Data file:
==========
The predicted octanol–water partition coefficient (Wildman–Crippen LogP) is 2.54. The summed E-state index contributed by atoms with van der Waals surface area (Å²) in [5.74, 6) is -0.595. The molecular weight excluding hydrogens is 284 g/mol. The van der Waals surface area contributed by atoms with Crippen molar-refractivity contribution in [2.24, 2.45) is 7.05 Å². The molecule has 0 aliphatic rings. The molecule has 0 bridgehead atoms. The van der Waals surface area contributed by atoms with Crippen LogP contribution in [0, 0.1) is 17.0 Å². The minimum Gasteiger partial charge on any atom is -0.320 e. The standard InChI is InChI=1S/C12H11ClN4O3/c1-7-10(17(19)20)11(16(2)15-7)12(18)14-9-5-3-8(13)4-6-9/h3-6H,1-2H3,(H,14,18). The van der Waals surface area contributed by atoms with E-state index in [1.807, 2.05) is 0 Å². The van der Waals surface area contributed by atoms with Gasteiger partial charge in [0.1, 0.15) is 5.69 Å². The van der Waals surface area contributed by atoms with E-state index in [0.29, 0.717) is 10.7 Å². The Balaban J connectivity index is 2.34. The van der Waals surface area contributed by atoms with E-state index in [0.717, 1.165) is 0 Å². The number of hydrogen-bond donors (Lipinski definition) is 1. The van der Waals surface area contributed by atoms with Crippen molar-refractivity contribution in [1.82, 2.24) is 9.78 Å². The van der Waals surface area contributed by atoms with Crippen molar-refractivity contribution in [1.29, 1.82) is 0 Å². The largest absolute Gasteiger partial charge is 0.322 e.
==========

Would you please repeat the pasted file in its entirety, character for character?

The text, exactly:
The predicted octanol–water partition coefficient (Wildman–Crippen LogP) is 2.54. The summed E-state index contributed by atoms with van der Waals surface area (Å²) in [5.74, 6) is -0.595. The molecular weight excluding hydrogens is 284 g/mol. The van der Waals surface area contributed by atoms with Crippen molar-refractivity contribution in [2.24, 2.45) is 7.05 Å². The molecule has 0 aliphatic rings. The molecule has 0 bridgehead atoms. The van der Waals surface area contributed by atoms with Crippen LogP contribution in [0, 0.1) is 17.0 Å². The minimum Gasteiger partial charge on any atom is -0.320 e. The standard InChI is InChI=1S/C12H11ClN4O3/c1-7-10(17(19)20)11(16(2)15-7)12(18)14-9-5-3-8(13)4-6-9/h3-6H,1-2H3,(H,14,18). The van der Waals surface area contributed by atoms with E-state index in [1.807, 2.05) is 0 Å². The van der Waals surface area contributed by atoms with Gasteiger partial charge in [0.1, 0.15) is 5.69 Å². The van der Waals surface area contributed by atoms with E-state index in [0.29, 0.717) is 10.7 Å². The Balaban J connectivity index is 2.34. The van der Waals surface area contributed by atoms with E-state index in [0.717, 1.165) is 0 Å². The number of hydrogen-bond donors (Lipinski definition) is 1. The van der Waals surface area contributed by atoms with Crippen molar-refractivity contribution in [1.82, 2.24) is 9.78 Å². The van der Waals surface area contributed by atoms with Crippen molar-refractivity contribution in [1.29, 1.82) is 0 Å². The largest absolute Gasteiger partial charge is 0.322 e.